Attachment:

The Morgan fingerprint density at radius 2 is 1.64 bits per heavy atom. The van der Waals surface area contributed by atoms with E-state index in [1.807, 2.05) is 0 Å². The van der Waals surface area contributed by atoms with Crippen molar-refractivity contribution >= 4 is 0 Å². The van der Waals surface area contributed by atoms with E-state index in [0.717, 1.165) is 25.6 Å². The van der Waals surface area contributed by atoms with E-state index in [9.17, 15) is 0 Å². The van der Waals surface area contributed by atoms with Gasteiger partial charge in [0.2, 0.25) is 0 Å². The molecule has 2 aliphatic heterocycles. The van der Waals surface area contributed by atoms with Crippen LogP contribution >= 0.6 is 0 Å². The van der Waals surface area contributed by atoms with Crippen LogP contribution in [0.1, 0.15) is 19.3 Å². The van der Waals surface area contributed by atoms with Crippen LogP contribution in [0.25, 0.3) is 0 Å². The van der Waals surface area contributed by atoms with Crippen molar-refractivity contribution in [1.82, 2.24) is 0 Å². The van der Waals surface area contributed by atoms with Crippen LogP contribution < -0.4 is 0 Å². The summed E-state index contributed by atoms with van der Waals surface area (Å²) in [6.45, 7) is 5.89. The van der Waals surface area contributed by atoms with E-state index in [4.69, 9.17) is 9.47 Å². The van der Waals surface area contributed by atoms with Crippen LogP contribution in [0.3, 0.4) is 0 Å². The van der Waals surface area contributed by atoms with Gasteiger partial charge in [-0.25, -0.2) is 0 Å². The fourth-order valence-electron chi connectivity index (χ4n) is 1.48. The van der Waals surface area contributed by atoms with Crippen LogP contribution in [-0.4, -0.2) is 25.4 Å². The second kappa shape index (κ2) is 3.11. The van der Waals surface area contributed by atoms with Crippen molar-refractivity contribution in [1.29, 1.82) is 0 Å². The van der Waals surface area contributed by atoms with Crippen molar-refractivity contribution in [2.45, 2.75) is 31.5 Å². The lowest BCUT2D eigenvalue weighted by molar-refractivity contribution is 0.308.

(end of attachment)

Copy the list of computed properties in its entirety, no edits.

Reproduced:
The Morgan fingerprint density at radius 2 is 1.64 bits per heavy atom. The van der Waals surface area contributed by atoms with E-state index in [1.807, 2.05) is 0 Å². The van der Waals surface area contributed by atoms with Crippen molar-refractivity contribution >= 4 is 0 Å². The van der Waals surface area contributed by atoms with E-state index in [0.717, 1.165) is 25.6 Å². The van der Waals surface area contributed by atoms with E-state index in [9.17, 15) is 0 Å². The van der Waals surface area contributed by atoms with Gasteiger partial charge in [0.2, 0.25) is 0 Å². The molecule has 2 aliphatic heterocycles. The van der Waals surface area contributed by atoms with Crippen LogP contribution >= 0.6 is 0 Å². The van der Waals surface area contributed by atoms with Crippen LogP contribution in [0.1, 0.15) is 19.3 Å². The van der Waals surface area contributed by atoms with Crippen LogP contribution in [0.25, 0.3) is 0 Å². The van der Waals surface area contributed by atoms with Crippen molar-refractivity contribution in [1.82, 2.24) is 0 Å². The van der Waals surface area contributed by atoms with Crippen LogP contribution < -0.4 is 0 Å². The summed E-state index contributed by atoms with van der Waals surface area (Å²) in [6.45, 7) is 5.89. The van der Waals surface area contributed by atoms with E-state index in [4.69, 9.17) is 9.47 Å². The van der Waals surface area contributed by atoms with Crippen LogP contribution in [0.3, 0.4) is 0 Å². The van der Waals surface area contributed by atoms with Gasteiger partial charge in [-0.25, -0.2) is 0 Å². The fourth-order valence-electron chi connectivity index (χ4n) is 1.48. The van der Waals surface area contributed by atoms with Crippen LogP contribution in [-0.4, -0.2) is 25.4 Å². The second kappa shape index (κ2) is 3.11. The van der Waals surface area contributed by atoms with Crippen molar-refractivity contribution in [1.29, 1.82) is 0 Å². The van der Waals surface area contributed by atoms with Crippen molar-refractivity contribution in [2.45, 2.75) is 31.5 Å². The lowest BCUT2D eigenvalue weighted by molar-refractivity contribution is 0.308.